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Teaching Strategies | English Language Arts | February 29, 2024

The Best of Both Worlds: Pairing Fiction and Nonfiction Texts

Pairing fiction and nonfiction texts is a strategy that can benefit students, increasing text exposure for students who generally lean to one or the other while broadening vocabulary and knowledge. Follow the tips in this article to successfully pair fiction and non-fiction texts to offer students the best of both worlds. Download a free sample lesson with paired texts.

Fiction vs. Nonfiction

In the elementary grades, students are learning the difference between fiction and nonfiction. Fiction is literature created from the imagination. Though it may include facts and be realistic, fiction is not based on fact. Nonfiction is writing based on fact, events, and real people. Examples that readers may find in the fiction genre include fantasy, mysteries, science fiction, and historical fiction. Within the nonfiction genre, examples include science, biography, and history.

The Benefits of Paired Fiction and Nonfiction

Fiction or nonfiction? Often, teachers view these two types of texts as separate and distinct, with little overlap in purpose or instruction. However, pairing fiction and nonfiction texts together in instruction can have many beneficial effects.

While some students are drawn to fiction, others are naturally attracted to nonfiction. Paired fiction and nonfiction texts help engage both types of students.

Lessons around paired texts can address multiple standards. Reading these pairs can build students’ knowledge and vocabulary.

Reading paired fiction and nonfiction books can also help students compare and contrast texts and develop essential close reading skills.

TCM_BenjaminFranklinCloseReadingLesson-650x520-2How to Pair Fiction and Nonfiction

So, how do you pair fiction and nonfiction texts? Follow these simple steps.

Identify a Shared Topic

A shared topic is something the paired fiction and nonfiction texts have in common. With a shared topic, paired fiction and nonfiction texts work in concert. Whereas a nonfiction text will provide information and vocabulary to help students understand the topic, a fiction text will offer complimentary information presented in a different way. Together, these texts will help broaden students’ vocabulary and knowledge about the common topic.

For example, a fictional story about the adventures of rainforest animals may be paired with a nonfiction text about the Amazon rainforest, or Lois Lowry’s novel Number the Stars may be paired with a nonfiction text about World War II. Be sure there is a common link when selecting texts.

Make Cross Curricular Connections

Paired fiction and nonfiction types lend themselves to other content areas. Selected nonfiction texts may complement learning in other subject areas, such as science and social studies. Select text pairs that connect to topics that the students are already studying in order to make cross curricular connections richer.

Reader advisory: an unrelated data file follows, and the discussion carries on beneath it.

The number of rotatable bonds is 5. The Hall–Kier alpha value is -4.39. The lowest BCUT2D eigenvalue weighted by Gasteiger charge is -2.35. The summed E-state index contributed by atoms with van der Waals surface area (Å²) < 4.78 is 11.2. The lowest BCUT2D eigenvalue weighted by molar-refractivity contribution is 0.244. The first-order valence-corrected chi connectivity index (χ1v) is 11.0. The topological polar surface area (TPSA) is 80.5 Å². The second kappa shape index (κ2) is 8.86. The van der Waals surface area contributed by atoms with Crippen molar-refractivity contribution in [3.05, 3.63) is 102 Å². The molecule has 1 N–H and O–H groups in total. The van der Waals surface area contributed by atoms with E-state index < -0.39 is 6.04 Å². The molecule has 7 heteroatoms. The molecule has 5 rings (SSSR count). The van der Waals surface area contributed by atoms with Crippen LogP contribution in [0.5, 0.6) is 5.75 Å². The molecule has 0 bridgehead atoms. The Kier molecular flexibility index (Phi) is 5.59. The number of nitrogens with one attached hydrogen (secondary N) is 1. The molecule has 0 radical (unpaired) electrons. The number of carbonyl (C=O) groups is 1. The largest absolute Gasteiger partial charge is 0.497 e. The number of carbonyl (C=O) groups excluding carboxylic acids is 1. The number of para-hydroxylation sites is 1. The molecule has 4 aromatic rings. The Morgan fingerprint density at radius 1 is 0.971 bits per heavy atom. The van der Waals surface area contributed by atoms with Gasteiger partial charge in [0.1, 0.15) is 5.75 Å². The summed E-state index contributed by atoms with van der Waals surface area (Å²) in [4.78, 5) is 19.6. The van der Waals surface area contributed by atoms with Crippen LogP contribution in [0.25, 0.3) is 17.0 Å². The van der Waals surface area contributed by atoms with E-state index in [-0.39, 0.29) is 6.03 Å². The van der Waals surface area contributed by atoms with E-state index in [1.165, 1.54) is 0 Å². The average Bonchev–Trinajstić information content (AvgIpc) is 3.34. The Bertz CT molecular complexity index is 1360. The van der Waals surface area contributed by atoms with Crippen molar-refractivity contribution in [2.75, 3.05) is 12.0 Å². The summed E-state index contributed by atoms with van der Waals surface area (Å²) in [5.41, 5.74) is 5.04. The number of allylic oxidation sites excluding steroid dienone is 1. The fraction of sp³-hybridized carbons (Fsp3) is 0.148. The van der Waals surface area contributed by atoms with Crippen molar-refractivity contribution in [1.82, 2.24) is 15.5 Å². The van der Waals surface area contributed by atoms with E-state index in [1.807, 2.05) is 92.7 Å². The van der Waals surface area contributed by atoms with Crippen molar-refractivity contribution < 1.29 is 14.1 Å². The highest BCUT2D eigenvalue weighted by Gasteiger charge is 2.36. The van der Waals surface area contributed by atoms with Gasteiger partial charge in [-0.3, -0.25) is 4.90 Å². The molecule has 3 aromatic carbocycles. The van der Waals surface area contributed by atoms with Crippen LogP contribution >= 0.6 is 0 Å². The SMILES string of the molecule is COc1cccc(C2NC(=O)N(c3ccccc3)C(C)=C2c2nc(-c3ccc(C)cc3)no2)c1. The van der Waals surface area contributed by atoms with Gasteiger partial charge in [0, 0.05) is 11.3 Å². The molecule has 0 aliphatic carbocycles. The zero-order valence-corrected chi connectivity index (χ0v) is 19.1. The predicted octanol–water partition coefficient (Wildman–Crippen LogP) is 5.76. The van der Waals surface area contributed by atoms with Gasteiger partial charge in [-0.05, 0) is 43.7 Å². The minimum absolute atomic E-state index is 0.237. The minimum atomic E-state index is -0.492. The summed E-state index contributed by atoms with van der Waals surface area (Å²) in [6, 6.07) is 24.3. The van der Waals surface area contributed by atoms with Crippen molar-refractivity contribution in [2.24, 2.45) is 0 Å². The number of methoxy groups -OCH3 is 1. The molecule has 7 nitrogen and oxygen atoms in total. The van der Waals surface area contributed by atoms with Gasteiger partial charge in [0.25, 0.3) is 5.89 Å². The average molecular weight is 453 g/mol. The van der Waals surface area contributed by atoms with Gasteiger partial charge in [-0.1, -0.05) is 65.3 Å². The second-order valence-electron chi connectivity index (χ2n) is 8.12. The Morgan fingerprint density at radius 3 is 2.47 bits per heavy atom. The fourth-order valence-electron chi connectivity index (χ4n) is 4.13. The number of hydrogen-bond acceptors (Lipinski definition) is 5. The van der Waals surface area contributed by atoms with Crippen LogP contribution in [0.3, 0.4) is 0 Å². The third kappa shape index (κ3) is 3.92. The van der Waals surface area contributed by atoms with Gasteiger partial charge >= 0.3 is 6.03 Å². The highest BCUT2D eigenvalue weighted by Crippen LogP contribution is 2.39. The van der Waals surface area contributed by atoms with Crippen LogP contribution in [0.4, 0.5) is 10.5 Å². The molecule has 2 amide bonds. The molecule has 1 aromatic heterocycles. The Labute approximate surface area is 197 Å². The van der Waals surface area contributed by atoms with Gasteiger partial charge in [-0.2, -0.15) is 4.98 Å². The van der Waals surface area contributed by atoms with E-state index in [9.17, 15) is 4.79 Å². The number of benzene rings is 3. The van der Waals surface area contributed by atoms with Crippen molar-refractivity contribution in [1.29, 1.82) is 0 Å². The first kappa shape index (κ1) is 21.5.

Consider Your Teaching Objectives

Teaching fiction and nonfiction texts together provides an excellent opportunity to teach multiple standards at once. For example, students can examine how point of view affects the way both fictional and true events are described.

Develop An Essential Question

Essential questions are overarching, important questions that do not have a clear-cut, simple answer. Posing an essential question that the texts both address will help students identify the connections. Once you have chosen the texts to pair, students should be able to draw information from both the fiction and nonfiction texts to help ponder and to propose answers to the question.

Teaching with Paired Fiction and Nonfiction Texts

Once you have paired the texts and developed your essential question, start the lesson. Begin by sharing the essential question with the class to provide context for reading. Depending on the level of the students, you can decide whether the texts should be read aloud, in pairs or small groups, or independently. Focus on either the fiction or nonfiction text first. Once students have a solid understanding of the first text, have them focus on the second text, returning to the essential question during both readings. After completing both texts, have students compare and contrast them, using a graphic organizer. Invite students to study the common themes, while also applying the shared learning objectives and standards to both texts.

Using paired fiction and nonfiction texts in the classroom is an effective and meaningful way to enhance instruction in many different academic areas. These text pairs will help you draw in more engaged readers, and help them with close reading, vocabulary, and knowledge-building.


Author Bio:

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Jessica Hathaway, M.S.Ed.

Jessica Hathaway, M.S.Ed., earned her B.A. in Psychology from Pomona College and her M.S. in Education from Northwestern University, with a concentration in literacy. She has conducted classroom-based research on integrating different learning modalities into literacy instruction and spent several years working in the Los Angeles Unified School District teaching early elementary, instructing art enrichment classes, and mentoring novice teachers. Currently, Jessica authors educational resources...

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